The choice of mobiles was dictated by the fact that Android 6 mobiles behave themselves differently than smartphones on earlier versions of Android. They have a built-in protection from USB data transfer, enabling “charge-only” mode by default upon connection to a USB port. However, since we already knew from the previous research that a handshake, nonetheless, occurs in this setting, too, we wanted to check the energy consumption of phones during handshakes. We also wanted to discover the difference in behavior of mobiles based on different versions of Android and iOS.

Diagram of the experiment set-up in the MacBook Pro experiment

Experimental set-up in the Dell Latitude E6320 experiment

Our simple experiment, in essence, was to measure the current flowing through the wire that connects the system, which comprises a host, a connected mobile, and a power outlet. We designed this experiment in such a way, on one hand, to ensure the reproducibility of its results and, on the other hand, to avoid damaging the computer’s power adapter. Thus, we also tested the stability of the frequency and voltage of the alternating current and saw no dependence of these two parameters from the data exchange.

Since the multimeter provided us with RMS (root mean square) values of the alternating current within finite time intervals, the amount of consumed energy can be approximated by a sum of products of current IRMS average value of voltage URMS and time interval duration δt. We have used the RMS values of current in all our calculations instead of amplitude (I0 = IRMS *√2), because, by definition, the RMS value is equivalent to a value of DC current that dissipates the same amount of heat on the same resistive load.

Results Handshakes

In order to exclude the charging current’s influence on multimeter readings, the mobiles and laptops which we used as host computers, were fully charged. Furthermore, we used a Pure.Charger device, which allows us to turn the USB data lines on and off as desired. The sequence was the following: first we connected the Pure.Charger to the host computer’s USB port and then we introduced the mobile device to Pure.Charger’s output USB port. By doing so, we effectively separated the moment of connection to the USB port and the moment when data lines were enabled.

In the graph below you can see the consumption current dynamics (in mA) when a Nexus 5X was connected to a MacBook Pro host:

Here we see two distinct peaks of current, first when the phone is connected to a data line in “charge-only” mode, and second – when the MTP mode is enabled.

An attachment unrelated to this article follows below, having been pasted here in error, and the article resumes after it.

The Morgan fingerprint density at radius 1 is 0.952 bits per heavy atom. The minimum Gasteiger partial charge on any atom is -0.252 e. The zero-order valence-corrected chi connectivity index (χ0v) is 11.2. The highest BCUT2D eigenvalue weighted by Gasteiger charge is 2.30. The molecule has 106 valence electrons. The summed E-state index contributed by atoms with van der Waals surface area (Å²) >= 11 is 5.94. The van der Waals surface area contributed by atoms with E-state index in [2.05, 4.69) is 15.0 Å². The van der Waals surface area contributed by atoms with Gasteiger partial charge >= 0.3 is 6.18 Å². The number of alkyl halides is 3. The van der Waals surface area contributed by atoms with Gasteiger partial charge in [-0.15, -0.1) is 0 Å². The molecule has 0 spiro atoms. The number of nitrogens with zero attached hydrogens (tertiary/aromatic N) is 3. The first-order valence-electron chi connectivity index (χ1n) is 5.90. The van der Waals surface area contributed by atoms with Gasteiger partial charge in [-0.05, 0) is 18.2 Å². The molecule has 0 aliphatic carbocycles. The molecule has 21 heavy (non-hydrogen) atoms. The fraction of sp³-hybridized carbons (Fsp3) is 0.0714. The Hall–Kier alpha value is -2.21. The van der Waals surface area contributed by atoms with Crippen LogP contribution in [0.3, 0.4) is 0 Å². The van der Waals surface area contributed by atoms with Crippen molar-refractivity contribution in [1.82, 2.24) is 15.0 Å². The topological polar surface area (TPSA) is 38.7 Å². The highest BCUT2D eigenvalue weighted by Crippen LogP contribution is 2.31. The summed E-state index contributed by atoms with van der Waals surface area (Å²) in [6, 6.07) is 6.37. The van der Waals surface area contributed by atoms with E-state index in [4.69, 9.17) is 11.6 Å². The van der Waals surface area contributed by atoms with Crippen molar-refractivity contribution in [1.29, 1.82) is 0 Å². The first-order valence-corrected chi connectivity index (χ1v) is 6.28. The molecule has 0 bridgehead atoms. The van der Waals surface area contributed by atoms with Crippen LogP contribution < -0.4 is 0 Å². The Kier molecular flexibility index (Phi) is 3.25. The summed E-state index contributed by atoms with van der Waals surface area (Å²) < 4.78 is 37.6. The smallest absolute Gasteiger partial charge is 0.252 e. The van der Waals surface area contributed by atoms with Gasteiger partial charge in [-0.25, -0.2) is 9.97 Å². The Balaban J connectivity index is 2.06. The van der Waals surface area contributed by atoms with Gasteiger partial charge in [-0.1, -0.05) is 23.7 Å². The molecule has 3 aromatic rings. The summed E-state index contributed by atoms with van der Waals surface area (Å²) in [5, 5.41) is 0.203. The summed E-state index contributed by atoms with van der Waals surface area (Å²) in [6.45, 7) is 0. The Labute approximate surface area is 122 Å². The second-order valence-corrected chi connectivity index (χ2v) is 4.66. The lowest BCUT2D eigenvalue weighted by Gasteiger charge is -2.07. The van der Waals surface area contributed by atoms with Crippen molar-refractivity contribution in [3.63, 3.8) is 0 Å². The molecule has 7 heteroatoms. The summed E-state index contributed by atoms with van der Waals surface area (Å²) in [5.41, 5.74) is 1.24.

Current consumption dynamics for the connection of an unblocked Samsung S3 looks like this:

Here we see a single large consumption peak – because the phone is not blocked, it starts an MTP session right after it’s connected to the port.

The graph below we obtained with an iPhone 4S and a Latitude E6320 with the same settings:

The main consumption peak, due to the handshake between the Latitude E6320 and iPhone 4S, is preceded by a smaller spike, which corresponds to a handshake between the Latitude E6320 and Pure.Charger. As the amount of energy consumed during the handshake is proportional to the area below the curve, it can be seen that the amount of energy consumed due to the handshake of the host with Pure.Charger is significantly lower that the amount consumed due to the handshake with the iPhone 4S.

The experiment with the Latitude E6320 and iPhone 4S is the only one where Pure.Charger’s handshake is clearly seen – it is not distinctly observed in other experiments. The Pure.Charger’s consumption current, as obtained in the series of the experiments, does not exceed the idle current standard deviation for both the MacBook and the Latitude E6320.

The value of current fluctuations in the Latitude E6320 experiment (standard deviation was equal to 7-8 mA) was greater than current fluctuations in the MacBook experiment (standard deviation was equal to 4 mA). There are two reasons for this. Firstly, the Latitude E6320 was built using HDD and the MacBook Pro that we used was built using SSD. Secondly, in the corresponding experiment the Latitude E6320 was used both as a host and as a logging system.

Data transfer

In order to learn more about how much energy is required to send a unit of data over a USB connection, we had the hosts and the mobiles transfer files of a specified size to one another.

Fixed amount of data

The dynamics of the consumption current, in mA, for the Nexus 5X that was tasked with transferring 391 MB of data to the MacBook host, looked like this:

Here we observe the same two consumption peaks specific to an Android 6-based device, and an increase in the average consumption current during data transfer.

This is how the consumption current depends on time in an experiment where the MacBook Pro was reading 188 MB of data from Samsung S3:

Here we see a sharp single peak corresponding to a handshake with Samsung S3, a distinct start and finish of file transfer with increased consumption current, and a small spike in the current when the phone is disconnected, which is due to the system closing processes and windows which were active when the phone was connected.